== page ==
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What Happens When Immortals Go Mortal?

What Happens When Immortals Go Mortal?

Okay, so Wolverine isn’t really immortal, but his rapid healing powers mean that, for all practical purposes, he is. And though he’s been around since the 19th century, Logan doesn’t look a day older than, say, Hugh Jackman. Trailers for the latest big screen adventure of the claw-wielding, cigar-smoking X-man have been teasing us with the notion of the Wolverine losing his healing powers, rendering him normal. So, in his honor, we present five other super immortal (or quasi-immortal) folks, all of whom eventually tried to get normal, too. Spoilers up ahead!

Connor Macleod Highlander
In the end, there can be only one—which is pretty lonely! And all poor Connor (Christopher Lambert) wanted was to not outlive the people he loved. Throughout Highlander’s various incarnations, all the crazy immortals are fighting for something called “the prize.” In the original film, it’s revealed that the prize is actually the granting of mortality, meaning that—despite many sequels and TV shows—Connor’s eternal youth and sword-chopping days were finally over.

Lazarus Long Time Enough for Love, Methuselah's Children, et. al by Robert A. Heinlein
Heinlein was famously fond of messing with the traditional notion of ancestors (his short story “All You Zombies” features a man who becomes both his own parents), but the character of Lazarus Long probably makes the most appearances throughout his fiction. With a life extended to near immortality by future science, Lazarus eventually wants to simply die—a problem, seeing as it’s illegal! Time Enough for Love features a man slightly fed up with his fantastic existence, leading to tragic conclusions.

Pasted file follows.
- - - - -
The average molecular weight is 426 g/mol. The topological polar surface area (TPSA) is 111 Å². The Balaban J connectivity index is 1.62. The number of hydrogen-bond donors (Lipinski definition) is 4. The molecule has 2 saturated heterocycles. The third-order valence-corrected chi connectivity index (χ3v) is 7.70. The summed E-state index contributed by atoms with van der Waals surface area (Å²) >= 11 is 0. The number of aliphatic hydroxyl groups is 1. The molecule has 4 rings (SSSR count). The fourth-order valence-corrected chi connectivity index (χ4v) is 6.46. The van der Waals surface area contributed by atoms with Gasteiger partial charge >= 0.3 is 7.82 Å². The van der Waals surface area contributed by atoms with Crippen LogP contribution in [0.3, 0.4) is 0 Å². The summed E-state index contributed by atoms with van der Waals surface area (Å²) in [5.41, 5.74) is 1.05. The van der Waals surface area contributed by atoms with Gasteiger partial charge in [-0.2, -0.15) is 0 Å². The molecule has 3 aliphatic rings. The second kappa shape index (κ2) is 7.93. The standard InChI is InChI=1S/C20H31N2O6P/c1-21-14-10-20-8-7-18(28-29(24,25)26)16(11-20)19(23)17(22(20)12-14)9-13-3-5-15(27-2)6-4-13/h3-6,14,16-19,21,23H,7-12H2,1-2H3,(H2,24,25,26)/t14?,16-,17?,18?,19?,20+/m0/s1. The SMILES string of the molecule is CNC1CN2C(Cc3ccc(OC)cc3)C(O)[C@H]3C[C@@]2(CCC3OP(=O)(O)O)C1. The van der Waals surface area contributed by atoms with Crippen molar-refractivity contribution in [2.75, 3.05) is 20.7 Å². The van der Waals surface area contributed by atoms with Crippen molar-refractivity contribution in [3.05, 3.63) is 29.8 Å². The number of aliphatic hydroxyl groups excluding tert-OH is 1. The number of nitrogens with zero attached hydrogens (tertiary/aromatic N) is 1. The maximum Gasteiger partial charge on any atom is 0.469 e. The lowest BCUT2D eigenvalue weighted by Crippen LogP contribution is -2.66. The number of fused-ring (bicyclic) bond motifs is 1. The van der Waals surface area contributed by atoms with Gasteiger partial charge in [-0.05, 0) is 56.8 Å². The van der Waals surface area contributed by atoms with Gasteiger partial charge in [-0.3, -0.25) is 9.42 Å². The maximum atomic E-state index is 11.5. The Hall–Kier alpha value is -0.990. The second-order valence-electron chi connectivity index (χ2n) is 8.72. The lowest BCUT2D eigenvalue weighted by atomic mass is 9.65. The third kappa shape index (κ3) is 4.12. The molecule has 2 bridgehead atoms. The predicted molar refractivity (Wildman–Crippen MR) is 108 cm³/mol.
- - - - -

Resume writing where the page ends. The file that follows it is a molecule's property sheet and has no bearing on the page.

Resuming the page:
Dorian Grey The Picture of Dorian Grey by Oscar Wilde
While possessing a kind of eternal youth, Dorian Grey has a painting hidden away that represents what his party-going lifestyle is really doing to his body. In a horrific kind of Rumpelstiltskin deal, the guilt of Dorian grows as the appearance in the painting gets more and more morbid. The only way he can become mortal again is by defacing this magical artwork. So think twice the next time you see someone knifing a painting.

Barnabas Collins Dark Shadows
Vampires are famously conflicted about their long lives and murderous tendencies, but of all of them, Barnabas is one of the best. The notion of a reluctant vampire in Dark Shadows is possibly a bigger influence of the trope than is generally believed. There are hundreds of episodes of the cult show, and throughout his adventures, Barnabas (Jonathan Frid) does experiment with a serum to undo his vampirism. For a time, he even ceases to be a vampire. In a Dorian Grey–like move, his actual age is briefly made clear by the appearance of his skin. Gross.

Captain Jack Harkness Doctor Who, Torchwood
Perhaps the most popular reccurring character in the revamped Doctor Who, the dashing, omni-sexual Captain Jack Harkness (John Barrowman) is accidentally cursed with immortality when Rose Tyler absorbs the time vortex. And while being impervious to stabbings, ray-guns, and even bombs implanted inside his body is handy, Jack longs to be normal some day. He even frantically seeks out the Doctor in the hopes of being cured. Will he ever find one? Though Jack has bouts of mortality, he seems likely to be alive for a while. And “a while” just might mean forever.

Did we miss one?

Tags: doctor who, torchwood, books-and-comics, the x-men, wolverine, marvel entertainment

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About the Author
Ryan Britt

Ryan Britt is the author of Luke Skywalker Can't Read and Other Geeky Truths, forthcoming from Plume (Penguin) Books on 11.24.15. He's written for The New York Times, Electric Literature, The Awl, VICE Motherboard, Clarkesworld Magazine, and is a consulting editor for Story Magazine. He lives in New York City.

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